Maybe? Maybe not. We don't even know if he'll even do the Tour next year. He could choose a Giro/Vuelta season to maximize his chances (like last year). That's "if" it's a normal cycling calendar year of course. But Primoz can be super happy with something I'd describe as a heroic 2020 season all things considered, i.e. 2nd in the Tour, win Liége & now 1st in the Vuelta. Bravo. I mean there are many riders who wished they'd maximize their form with a GT win, which Roglic just did.

Imagine (for example) if Bernal & Pogacar & also Evenepoel all base their entire season on the 2021 Tour? i.e. just like Bernal in 2020, when you lose, you lose big. Honestly I think we're entering into a highly competitive era with a lot of GT contenders, a lot of teams aiming for the top prizes & only a few will reach their goals.

I bet (for example) there are quite a few relieved people at the top of Jumbo right now.
Yeah, this season was very good for him, or for almost any other rider. That's also why I think this year will be known as peak Roglic.

Roglic may have a low mileage when compared with other riders, but he's still 31. Physically, he'll get worse. Whether that means it can be compensated with a better prep, or whatever, that remains to be seen. I just can't see him winning the Tour, unless it gets TT heavy and Pogacar's ITT performances revert to his mean.
 
Call me crazy but I think we haven't seen the best of Primož just yet. I think he has another gear for the GTs and he needs to ride more classics. It's crazy to think this year was his first LBL participation and he hasn't ridden AGR nor FW.
I honestly think he's hit his peak, or about as close to it as we'll see him. And even if i'm wrong, i'm not so sure whatever he can still gain, will matter all that much. Pogacar is only going to get better and get better support. Carapaz is still going to get better (and get actual support), Dumoulin is a year younger, and he hasn't been "worn out" either and is sure to return significantly better than in 2020. Bernal is going to come back better. Carthy, Mas, Evenepoel, Hindley... all have a much bigger chance to leapfrog him, than him finding a so called magical "other gear". Having seen him winning plenty of one week stageraces comfortably, i can't help but get the impression three weeks is seriously "stretching him thin". I also think he isn't the strongest guy from a mental point of view.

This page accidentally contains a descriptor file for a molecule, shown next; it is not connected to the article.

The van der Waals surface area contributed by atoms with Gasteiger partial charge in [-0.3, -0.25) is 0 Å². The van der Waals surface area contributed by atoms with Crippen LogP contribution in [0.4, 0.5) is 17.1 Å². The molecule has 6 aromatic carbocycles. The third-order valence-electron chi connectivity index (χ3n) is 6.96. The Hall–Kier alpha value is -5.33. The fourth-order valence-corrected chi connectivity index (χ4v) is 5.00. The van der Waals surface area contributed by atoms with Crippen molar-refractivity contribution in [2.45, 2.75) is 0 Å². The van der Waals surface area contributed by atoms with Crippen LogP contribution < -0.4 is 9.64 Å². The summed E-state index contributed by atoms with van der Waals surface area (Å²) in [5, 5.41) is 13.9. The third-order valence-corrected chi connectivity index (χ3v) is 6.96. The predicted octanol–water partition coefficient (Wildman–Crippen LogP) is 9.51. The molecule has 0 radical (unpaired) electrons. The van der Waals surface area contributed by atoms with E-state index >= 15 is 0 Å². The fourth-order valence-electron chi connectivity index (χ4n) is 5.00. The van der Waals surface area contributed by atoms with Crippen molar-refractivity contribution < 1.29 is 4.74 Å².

In a sense he's caught between generations, and in his case, that may very well have been his luck. Froome, Thomas, Nibali... are all done (not to mention Contador etc), but Bernal, Pogacar are much younger and already hit a higher peak, caught a bigger fish than him. Even if he still has a small margin of improvement, there are guys waiting in line, who still have a much bigger margin of improvement while they almost or already surpassed him. It may very well have been his only real shot at winning the Tour, and i wouldn't bet my house on him ever winning any other GT either. Just like the window of opportunity has closed for Landa, Bardet, Pinot, Yates and others in their late 20's to early 30's.